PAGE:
The Desert Song (1929 film)

The Desert Song is a 1929 American Pre-Code operetta film directed by Roy Del Ruth and starring John Boles, Carlotta King, Louise Fazenda, and Myrna Loy. It was photographed partly in two-color Technicolor, the first film released by Warner Bros. to be in color. The film included a 10 minute intermission during which music was played.

The Desert Song
theatrical release poster
Directed byRoy Del Ruth
Screenplay byHarvey Gates
Story byOtto A. Harbach
Oscar Hammerstein II
Frank Mandel
Based onThe Desert Song (1926 operetta)
Music:
Sigmund Romberg
Book & Lyrics:
Otto A. Harbach
Oscar Hammerstein II
Frank Mandel[1]
StarringJohn Boles
Carlotta King
Louise Fazenda
Myrna Loy
Music byIrving Berlin
Sigmund Romberg
Lyrics:
Oscar Hammerstein II
Otto Harbach
CinematographyBarney McGill
(Technicolor)
Edited byRalph Dawson
Furusawa[2]
Production
company
Distributed byWarner Bros. Pictures
Release date
  • April 8, 1929 (1929-04-08) (NYC)
  • [2] ([2])
Running time
125 minutes[2]
CountryUnited States
LanguageEnglish
Budget$354,000[3]
Box office$3,022,000[3]

Although some of the songs from the show have been omitted, the film is otherwise virtually a duplicate of the stage production and extremely faithful to it. It was based on the hit musical play with music by Sigmund Romberg and book and lyrics by Oscar Hammerstein, Otto Harbach, and Frank Mandel.

The stage musical opened at the Casino Theatre on Broadway on November 30, 1926 and ran for a very successful 465 performances.[4][1] Based on the success of this film, Warner Bros. quickly cast John Boles in an all color musical feature called Song of the West which was completed by June 1929 but had its release delayed until March 1930.

Plot

French General Birabeau has been sent to Morocco to root out and destroy the Riffs, a band of Arab rebels, who threaten the safety of the French outpost in the Moroccan desert. Their dashing, daredevil leader is the mysterious "Red Shadow". Margot Bonvalet, a lovely, sassy French girl, is soon to be married at the fort to Birabeau's right-hand man, Captain Fontaine. Birabeau's son Pierre, in reality the Red Shadow, loves Margot, but pretends to be a milksop to preserve his secret identity. Margot tells Pierre that she secretly yearns to be swept into the arms of some bold, dashing sheik, perhaps even the Red Shadow himself. Pierre, as the Red Shadow, kidnaps Margot and declares his love for her.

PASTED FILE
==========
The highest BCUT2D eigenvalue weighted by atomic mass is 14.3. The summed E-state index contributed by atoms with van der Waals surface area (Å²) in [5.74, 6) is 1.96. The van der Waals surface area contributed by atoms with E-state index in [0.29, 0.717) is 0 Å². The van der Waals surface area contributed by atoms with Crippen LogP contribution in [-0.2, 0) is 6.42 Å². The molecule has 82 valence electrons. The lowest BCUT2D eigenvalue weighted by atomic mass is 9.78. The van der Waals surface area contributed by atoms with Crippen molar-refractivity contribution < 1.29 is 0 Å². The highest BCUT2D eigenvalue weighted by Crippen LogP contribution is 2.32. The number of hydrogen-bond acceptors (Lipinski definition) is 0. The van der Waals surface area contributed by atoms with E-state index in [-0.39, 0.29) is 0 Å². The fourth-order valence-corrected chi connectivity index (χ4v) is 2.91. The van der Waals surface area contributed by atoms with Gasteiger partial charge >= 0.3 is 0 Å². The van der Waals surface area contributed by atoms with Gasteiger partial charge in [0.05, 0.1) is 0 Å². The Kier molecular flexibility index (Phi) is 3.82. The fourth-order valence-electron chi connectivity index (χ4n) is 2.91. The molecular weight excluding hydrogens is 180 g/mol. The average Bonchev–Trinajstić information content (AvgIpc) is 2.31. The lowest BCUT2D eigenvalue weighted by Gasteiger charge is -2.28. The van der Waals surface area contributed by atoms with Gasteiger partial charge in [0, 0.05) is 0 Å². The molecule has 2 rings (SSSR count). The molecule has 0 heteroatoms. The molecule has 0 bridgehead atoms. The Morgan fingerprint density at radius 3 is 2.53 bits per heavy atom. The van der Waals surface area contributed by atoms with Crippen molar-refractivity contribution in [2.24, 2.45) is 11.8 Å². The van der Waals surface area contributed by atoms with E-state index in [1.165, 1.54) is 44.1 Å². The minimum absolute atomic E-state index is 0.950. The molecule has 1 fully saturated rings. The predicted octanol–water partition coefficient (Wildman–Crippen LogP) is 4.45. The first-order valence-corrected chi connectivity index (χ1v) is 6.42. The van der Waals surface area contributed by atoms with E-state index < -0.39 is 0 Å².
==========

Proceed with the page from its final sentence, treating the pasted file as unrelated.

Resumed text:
To her surprise, Margot's mysterious abductor treats her with every Western consideration. When the Red Shadow comes face to face with General Birabeau, the old man challenges the rebel leader to a duel. Of course Pierre will not kill his own father, so he refuses to fight, losing the respect of the Riffs. Azuri, the sinuous and secretive native dancing girl, might be persuaded to answer some of these riddles if only she can be persuaded by Captain Fontaine. Meanwhile, two other characters, Benny (a reporter) and Susan provide comic relief. Eventually, the Red Shadow's identity is discovered, a deal is struck with the Riffs, and Pierre and Margot live happily ever after.

Pre-Code Sequences

After 1935, the original 1929 version became impossible to exhibit in the United States due to its pre-Production Code era content, which included sexual innuendo, lewd suggestive humor, and open discussion of themes such as homosexuality (e.g. Johnny Arthur plays a character who is obviously gay). Consequently, a cleaned-up remake was released in 1943, with a third version following in 1953.

Cast

  • John Miljan as Captain Fontaine
  • Marie Wells as Clementina
  • Jack Pratt as Pasha
  • Otto Hoffman as Hasse
  • Roberto E. Guzmán as Sid El Kar
  • Del Elliott as Rebel

Reception

According to Warner Bros records the film earned $1,549,000 domestically and $1,473,000 foreign.[3]

Songs

Preservation status

The film exists only in a black and white copy. The film elements are missing from a small portion of one of the musical numbers but the complete soundtrack survives intact on Vitaphone disks.[5]

Warner Brothers color movies in order of release date

Title Year Preservation
The Desert Song 1929 Survives in black and white with missing musical number.
On with the Show 1929 Only survives in black and white.
Song of the West 1929 Lost film. Completed in June 1929. Release delayed until March 1930.
Gold Diggers of Broadway 1929 Lost film. Only two reels survive and full soundtrack on phonographic disc
Paris 1929 Lost film.
The Show of Shows 1929 Photographed almost entirely in Technicolor, but today only survives in black and white television copies. Only one sequence survives in color, the “Chinese Fantasy” with Myrna Loy and Nick Lucas.
Sally 1929 Only survives in black and white except The Wild Rose scene.
General Crack 1930 Survives in a silent copy.
No, No Nanette 1930 Lost film.
Hold Everything 1930 Lost film.

See also

References

  1. The Desert Song on Internet Broadway Database
  2. The Desert Song at the American Film Institute Catalog
  3. Warner Bros financial information in The William Shaefer Ledger. See Appendix 1, Historical Journal of Film, Radio and Television, (1995) 15:sup1, 1-31 p 7 DOI: 10.1080/01439689508604551
  4. Musical Theatre Guide
  5. American Film Institute (1978) Catalog of Holdings The American Film Institute Collection and The United Artists Collection at The Library of Congress p.42
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